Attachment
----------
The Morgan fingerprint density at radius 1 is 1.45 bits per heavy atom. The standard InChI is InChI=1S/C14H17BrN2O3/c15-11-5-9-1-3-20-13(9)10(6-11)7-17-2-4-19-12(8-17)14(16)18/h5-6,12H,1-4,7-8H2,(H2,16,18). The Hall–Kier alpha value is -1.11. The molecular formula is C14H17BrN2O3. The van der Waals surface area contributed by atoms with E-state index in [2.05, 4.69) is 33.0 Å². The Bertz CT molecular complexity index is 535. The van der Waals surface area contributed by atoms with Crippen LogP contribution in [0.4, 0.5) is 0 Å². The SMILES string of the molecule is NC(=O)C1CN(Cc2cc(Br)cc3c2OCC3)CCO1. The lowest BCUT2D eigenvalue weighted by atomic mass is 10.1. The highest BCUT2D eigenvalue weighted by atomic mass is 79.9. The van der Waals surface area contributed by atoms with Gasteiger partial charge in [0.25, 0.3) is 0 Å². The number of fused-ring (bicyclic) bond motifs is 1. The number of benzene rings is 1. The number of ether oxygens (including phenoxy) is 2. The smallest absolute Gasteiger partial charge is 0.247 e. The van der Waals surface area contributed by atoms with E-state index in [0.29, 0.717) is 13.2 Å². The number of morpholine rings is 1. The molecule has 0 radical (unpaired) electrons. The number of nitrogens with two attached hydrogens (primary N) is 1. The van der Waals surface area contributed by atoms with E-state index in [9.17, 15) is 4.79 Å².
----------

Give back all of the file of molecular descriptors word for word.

The Morgan fingerprint density at radius 1 is 1.45 bits per heavy atom. The standard InChI is InChI=1S/C14H17BrN2O3/c15-11-5-9-1-3-20-13(9)10(6-11)7-17-2-4-19-12(8-17)14(16)18/h5-6,12H,1-4,7-8H2,(H2,16,18). The Hall–Kier alpha value is -1.11. The molecular formula is C14H17BrN2O3. The van der Waals surface area contributed by atoms with E-state index in [2.05, 4.69) is 33.0 Å². The Bertz CT molecular complexity index is 535. The van der Waals surface area contributed by atoms with Crippen LogP contribution in [0.4, 0.5) is 0 Å². The SMILES string of the molecule is NC(=O)C1CN(Cc2cc(Br)cc3c2OCC3)CCO1. The lowest BCUT2D eigenvalue weighted by atomic mass is 10.1. The highest BCUT2D eigenvalue weighted by atomic mass is 79.9. The van der Waals surface area contributed by atoms with Gasteiger partial charge in [0.25, 0.3) is 0 Å². The number of fused-ring (bicyclic) bond motifs is 1. The number of benzene rings is 1. The number of ether oxygens (including phenoxy) is 2. The smallest absolute Gasteiger partial charge is 0.247 e. The van der Waals surface area contributed by atoms with E-state index in [0.29, 0.717) is 13.2 Å². The number of morpholine rings is 1. The molecule has 0 radical (unpaired) electrons. The number of nitrogens with two attached hydrogens (primary N) is 1. The van der Waals surface area contributed by atoms with E-state index in [9.17, 15) is 4.79 Å².